While I would have loved to see some higher end components such as disc brakes or built-in lights, the bike still works well for what you get and is a pretty good value for the price. One missing component that I feel would make a big difference is a kickstand. I’ve never seen an e-bike that didn’t come with one, outside of ultra premium multi-thousand dollar road and downhill e-bikes that try to save every gram of weight. But for a commuter, a kickstand is pretty important. You can always add a cheap $7 kickstand from Amazon, but I would have preferred they save us the step and include their own cheap kickstand.
Federal law defines the limits of a low speed electric bike, equating it to a bicycle, and bypassing the definition of a motor vehicle only “For purposes of motor vehicle safety standards…” which means that the manufacturers of these bicycles don’t have to meet federal equipment requirements, and are instead governed by the manufacturing requirements of the Consumer Product Safety Act. There is no mention of exemption from other federal, state, and local traffic laws, or exemption from the definition of a motor vehicle for other purposes.3 This means the law applies to the manufacturer’s product and sale, avoiding federal safety requirements applying to a motor vehicle such as brake lights, turn signals and braking specifications. The goal of the law was to give businesses a legal framework to define and sell low speed electric bikes without the more stringent Federal classification of a motor vehicle. Ebikes that meet the criteria are considered a “bicycle”, do not meet the definition of a motor vehicle, and will be regulated by the Consumer Product Safety Commission. The law also grants the commission authority to add safety requirements to this product. The Federal law supersedes all state laws that equate bicycles to ebikes where the state law is more stringent (lower limits) on power and speed.
Unrelated to the show but also of local interest. The BC government is soliciting input on what is meant by "active transportation" which could hopefully help to direct policy and regulation governing not just ebikes but all kinds of human scaled transport. If you think electric skateboards should be on their radar or faster S-Pedalec class ebikes then this is a chance to have your voice heard. Electric bicycles have been an entirely grass roots phenomenon for most of their trajectory and it's encouraging to see the entire scope of personal mobility finally being acknowledged and discussed at this level.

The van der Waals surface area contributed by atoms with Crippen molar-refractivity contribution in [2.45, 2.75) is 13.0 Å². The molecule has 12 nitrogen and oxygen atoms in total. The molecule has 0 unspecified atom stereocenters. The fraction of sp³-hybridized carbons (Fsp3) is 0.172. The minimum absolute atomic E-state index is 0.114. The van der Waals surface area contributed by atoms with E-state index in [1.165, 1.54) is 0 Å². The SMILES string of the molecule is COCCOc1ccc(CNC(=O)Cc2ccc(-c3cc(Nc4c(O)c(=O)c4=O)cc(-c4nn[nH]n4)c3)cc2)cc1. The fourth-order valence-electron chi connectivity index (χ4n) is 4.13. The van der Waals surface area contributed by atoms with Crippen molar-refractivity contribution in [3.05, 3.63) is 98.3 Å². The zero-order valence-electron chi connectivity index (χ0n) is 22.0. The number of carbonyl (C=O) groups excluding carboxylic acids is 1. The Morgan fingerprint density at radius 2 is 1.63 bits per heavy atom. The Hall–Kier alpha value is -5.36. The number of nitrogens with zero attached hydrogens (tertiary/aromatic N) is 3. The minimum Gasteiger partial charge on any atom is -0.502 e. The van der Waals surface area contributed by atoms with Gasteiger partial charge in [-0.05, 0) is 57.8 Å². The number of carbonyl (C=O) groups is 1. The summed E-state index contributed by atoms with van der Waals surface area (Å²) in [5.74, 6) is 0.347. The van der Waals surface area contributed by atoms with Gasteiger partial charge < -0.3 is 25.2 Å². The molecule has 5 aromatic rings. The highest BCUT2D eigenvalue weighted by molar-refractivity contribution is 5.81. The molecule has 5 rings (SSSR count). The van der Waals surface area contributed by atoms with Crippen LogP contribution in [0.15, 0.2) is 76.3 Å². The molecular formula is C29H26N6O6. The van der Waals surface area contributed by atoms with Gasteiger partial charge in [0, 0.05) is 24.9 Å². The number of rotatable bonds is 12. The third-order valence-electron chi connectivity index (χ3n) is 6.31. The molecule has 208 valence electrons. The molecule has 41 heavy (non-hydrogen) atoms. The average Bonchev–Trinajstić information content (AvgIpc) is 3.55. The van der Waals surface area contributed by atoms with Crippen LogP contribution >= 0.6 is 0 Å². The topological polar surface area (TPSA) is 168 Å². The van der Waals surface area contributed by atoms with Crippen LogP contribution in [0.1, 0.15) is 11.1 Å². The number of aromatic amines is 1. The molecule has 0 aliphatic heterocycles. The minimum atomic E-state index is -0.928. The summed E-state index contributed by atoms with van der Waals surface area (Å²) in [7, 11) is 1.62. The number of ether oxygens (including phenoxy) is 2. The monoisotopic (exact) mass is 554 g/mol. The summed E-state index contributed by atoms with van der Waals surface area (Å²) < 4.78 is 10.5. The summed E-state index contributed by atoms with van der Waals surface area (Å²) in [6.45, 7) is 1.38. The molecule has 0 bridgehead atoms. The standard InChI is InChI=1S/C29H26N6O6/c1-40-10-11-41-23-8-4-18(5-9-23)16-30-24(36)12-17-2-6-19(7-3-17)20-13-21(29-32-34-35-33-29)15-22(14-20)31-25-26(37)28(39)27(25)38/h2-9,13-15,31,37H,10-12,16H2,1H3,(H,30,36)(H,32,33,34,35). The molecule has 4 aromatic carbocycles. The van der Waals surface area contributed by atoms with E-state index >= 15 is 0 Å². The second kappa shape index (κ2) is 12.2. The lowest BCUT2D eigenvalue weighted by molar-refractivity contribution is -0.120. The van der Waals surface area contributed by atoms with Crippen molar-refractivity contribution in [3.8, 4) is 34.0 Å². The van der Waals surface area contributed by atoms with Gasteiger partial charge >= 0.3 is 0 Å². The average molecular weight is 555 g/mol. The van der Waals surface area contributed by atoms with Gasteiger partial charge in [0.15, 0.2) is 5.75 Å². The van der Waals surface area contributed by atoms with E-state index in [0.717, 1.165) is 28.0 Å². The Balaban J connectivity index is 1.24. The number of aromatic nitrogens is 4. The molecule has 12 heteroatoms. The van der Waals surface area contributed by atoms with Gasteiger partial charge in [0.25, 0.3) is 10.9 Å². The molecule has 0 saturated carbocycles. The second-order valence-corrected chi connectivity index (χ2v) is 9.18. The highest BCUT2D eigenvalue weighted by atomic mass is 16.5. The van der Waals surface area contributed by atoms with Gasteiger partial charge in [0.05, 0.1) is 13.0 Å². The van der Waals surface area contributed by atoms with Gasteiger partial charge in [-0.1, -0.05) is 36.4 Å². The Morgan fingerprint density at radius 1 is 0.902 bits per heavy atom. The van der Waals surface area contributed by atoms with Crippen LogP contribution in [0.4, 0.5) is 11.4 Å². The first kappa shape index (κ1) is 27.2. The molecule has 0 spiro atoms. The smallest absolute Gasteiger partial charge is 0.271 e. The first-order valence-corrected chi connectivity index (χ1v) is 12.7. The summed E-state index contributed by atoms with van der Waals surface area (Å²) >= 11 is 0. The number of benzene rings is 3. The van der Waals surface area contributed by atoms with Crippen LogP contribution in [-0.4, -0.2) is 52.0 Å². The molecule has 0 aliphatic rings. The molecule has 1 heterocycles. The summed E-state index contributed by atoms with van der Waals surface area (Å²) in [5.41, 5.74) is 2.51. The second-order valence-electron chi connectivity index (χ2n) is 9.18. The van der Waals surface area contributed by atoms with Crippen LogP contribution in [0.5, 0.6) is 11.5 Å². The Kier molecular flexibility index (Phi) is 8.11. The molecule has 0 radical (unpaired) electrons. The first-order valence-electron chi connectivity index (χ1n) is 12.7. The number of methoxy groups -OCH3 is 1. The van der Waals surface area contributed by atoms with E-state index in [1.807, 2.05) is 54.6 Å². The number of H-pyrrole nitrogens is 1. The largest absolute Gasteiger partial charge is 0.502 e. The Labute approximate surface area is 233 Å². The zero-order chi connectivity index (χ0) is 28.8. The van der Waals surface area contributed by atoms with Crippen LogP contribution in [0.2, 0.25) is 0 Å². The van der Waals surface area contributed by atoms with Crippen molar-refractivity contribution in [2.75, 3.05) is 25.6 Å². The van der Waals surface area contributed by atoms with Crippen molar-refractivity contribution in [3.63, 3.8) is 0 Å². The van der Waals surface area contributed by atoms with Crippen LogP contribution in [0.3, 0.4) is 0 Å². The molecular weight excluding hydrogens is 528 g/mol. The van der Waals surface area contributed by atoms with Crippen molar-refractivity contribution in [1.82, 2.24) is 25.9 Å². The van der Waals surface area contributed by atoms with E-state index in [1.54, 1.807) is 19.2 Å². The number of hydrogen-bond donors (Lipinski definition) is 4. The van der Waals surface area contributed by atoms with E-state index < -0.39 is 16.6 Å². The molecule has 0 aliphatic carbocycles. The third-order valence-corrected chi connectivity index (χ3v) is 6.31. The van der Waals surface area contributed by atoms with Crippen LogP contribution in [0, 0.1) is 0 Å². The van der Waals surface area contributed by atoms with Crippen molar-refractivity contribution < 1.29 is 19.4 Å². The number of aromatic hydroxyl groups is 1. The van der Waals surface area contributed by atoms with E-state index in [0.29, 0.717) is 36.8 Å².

What we especially love is how quiet this e bicycle is. If you’re riding down the street or through the park, the gentle hum of the motor is unnoticeable. This is because it’s hidden by the sound of your smooth pedaling. If you’re not into flashy gadgets, any ordinary person would assume you’re riding a conventional peddle bike. This is a great commuter bike.
Biking is awesome, but biking uphill is not. Commuting by bike is environmentally friendly, fun and good for your health, but presenting your sweaty self to your office coworkers in not fun at all. Fortunately, there is a solution! Electric bicycles offer the same great benefits as traditional bicycles including cost savings, health improving, plus some additional advantages like efficiency in climbing hills, less stress on knees and joints, which is convenient for people of all ages and health.
That aside, the Axis is a fantastic e-bike. At 'only' 16kg, it's almost lively by e-bike standards, but it also feels rock solid. It's geared too low in my opinion – I think it's fair to say I am not the target market – but in 8th, you can breeze on past the legally mandated, electrically-assisted 15.5mph. The hydraulic disk brakes will then bring you to a pleasingly rapid dead stop. The range and charging time are good, too. Cheap it is not, mind you.
I discovered these downsides when, on my third day with the bike, I got a flat tire and had to carry it onto the subway with me for those last few miles back to my apartment. The cause of the flat is unknown; the bike mechanic who eventually fixed it didn’t see anything wrong with the rims. But the experience of trying to maneuver an almost 40 pound e-bike on and off a crowded subway car during rush-hour is not one I can recommend.